CASANOVA THE COMPLETE 30 VOLUME MEMOIRS OF CASANOVA IN A SINGLE NOOKBOOK! (Special Complete Unabridged and Authoritative Nook Edition) CASANOVA THE MEMOIRS (The Story of My Life) Over 30 Volumes! [NOOK Book]

CASANOVA THE COMPLETE 30 VOLUME MEMOIRS OF CASANOVA IN A SINGLE NOOKBOOK! (Special Complete Unabridged and Authoritative Nook Edition) CASANOVA THE MEMOIRS (The Story of My Life) Over 30 Volumes!

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(Special Complete Unabridged and Authoritative Nook Edition)


Volume I. Venetian Years
1. Childhood
2. A Cleric in Naples
3. Military Career
4. Return to Venice
5. Milan and Mantua

Volume II. Paris and Prison
6. Paris
7. Venice
8. Convent Affairs
9. False Nun
10. Under the Leads

Volume III. The Eternal Quest
11. Paris and Holland
12. Return to Paris
13. Holland and Germany
14. Switzerland
15. With Voltaire

Volume IV. Adventures in the South
16. Depart Switzerland
17. Return to Italy
18. To Naples
19. Again to Paris
20. Milan

Volume V. To London and Moscow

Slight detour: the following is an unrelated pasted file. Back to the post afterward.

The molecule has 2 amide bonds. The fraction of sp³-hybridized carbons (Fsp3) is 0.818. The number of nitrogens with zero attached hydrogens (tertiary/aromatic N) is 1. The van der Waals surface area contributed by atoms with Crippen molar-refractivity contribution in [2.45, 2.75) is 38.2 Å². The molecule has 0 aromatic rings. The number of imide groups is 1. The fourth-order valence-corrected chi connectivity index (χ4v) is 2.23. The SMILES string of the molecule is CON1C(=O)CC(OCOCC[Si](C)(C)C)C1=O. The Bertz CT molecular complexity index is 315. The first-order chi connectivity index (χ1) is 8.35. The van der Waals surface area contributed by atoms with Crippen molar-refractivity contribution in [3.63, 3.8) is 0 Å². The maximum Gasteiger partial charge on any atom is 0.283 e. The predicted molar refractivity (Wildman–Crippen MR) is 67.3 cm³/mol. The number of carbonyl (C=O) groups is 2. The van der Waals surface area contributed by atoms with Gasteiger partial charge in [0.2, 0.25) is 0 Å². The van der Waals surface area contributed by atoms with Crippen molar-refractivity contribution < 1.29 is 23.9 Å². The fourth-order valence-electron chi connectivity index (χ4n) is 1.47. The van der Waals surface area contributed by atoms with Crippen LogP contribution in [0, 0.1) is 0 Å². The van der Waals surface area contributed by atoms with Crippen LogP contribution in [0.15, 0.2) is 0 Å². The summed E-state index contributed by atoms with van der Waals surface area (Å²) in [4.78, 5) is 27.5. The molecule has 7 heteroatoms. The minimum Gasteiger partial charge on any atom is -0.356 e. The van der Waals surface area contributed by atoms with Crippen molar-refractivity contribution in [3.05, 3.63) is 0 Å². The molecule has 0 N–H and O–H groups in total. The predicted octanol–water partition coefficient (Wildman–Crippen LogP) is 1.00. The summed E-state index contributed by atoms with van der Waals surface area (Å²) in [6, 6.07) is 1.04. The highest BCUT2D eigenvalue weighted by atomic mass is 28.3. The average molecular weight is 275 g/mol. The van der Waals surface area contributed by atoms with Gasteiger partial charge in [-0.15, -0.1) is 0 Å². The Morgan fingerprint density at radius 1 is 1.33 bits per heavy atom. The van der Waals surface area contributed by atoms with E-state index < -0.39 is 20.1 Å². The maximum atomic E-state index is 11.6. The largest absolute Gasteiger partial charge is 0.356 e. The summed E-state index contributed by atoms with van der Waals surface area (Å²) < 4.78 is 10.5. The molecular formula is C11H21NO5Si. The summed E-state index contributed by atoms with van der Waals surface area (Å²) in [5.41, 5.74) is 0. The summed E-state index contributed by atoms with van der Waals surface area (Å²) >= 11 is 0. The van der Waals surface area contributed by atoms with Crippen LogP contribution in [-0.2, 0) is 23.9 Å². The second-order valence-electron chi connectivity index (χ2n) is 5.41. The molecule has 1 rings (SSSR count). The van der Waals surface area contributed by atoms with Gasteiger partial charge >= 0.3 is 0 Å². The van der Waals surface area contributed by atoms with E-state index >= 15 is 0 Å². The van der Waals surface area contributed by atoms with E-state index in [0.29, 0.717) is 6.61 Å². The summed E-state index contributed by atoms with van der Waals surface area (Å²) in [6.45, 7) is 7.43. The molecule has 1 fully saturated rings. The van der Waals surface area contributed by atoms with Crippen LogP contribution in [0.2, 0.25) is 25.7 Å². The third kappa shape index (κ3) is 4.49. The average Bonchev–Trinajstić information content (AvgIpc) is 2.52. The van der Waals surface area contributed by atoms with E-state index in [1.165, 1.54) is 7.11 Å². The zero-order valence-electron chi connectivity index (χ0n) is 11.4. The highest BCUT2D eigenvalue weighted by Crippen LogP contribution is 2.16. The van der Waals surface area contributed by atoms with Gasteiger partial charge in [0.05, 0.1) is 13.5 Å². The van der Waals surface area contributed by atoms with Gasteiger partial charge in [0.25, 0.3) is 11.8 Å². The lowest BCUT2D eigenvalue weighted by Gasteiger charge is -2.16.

21. South of France
22. To London
23. The English
24. London to Berlin
25. Russia and Poland

Volume VI. Spanish Passions
26. Spain
27. Expelled from Spain
28. Rome
29. Florence to Trieste
30. Old Age and Death


The true Venetian character of the girl struck me even more than her beauty. Her courage, frank indignation, and the nobility of her aspect made me resolve not to abandon her. I could not doubt that she had told a true tale, as my brother continued to observe a guilty silence.
I watched her silently for some time, and, my mind being made up, said,—
“I promise to send you back to Venice with a respectable woman to look after you; but you will be unfortunate if you carry back with you the results of your amours.”
“What results? Did I not tell you that we were going to be married at Geneva?”
“Yes, but in spite of that...”
“I understand you, sir, but I am quite at ease on that point, as I am happy to say that I did not yield to any of the wretch’s desires.”
“Remember,” said the abbe, in a plaintive voice, “the oath you took to be mine for ever. You swore it upon the crucifix.”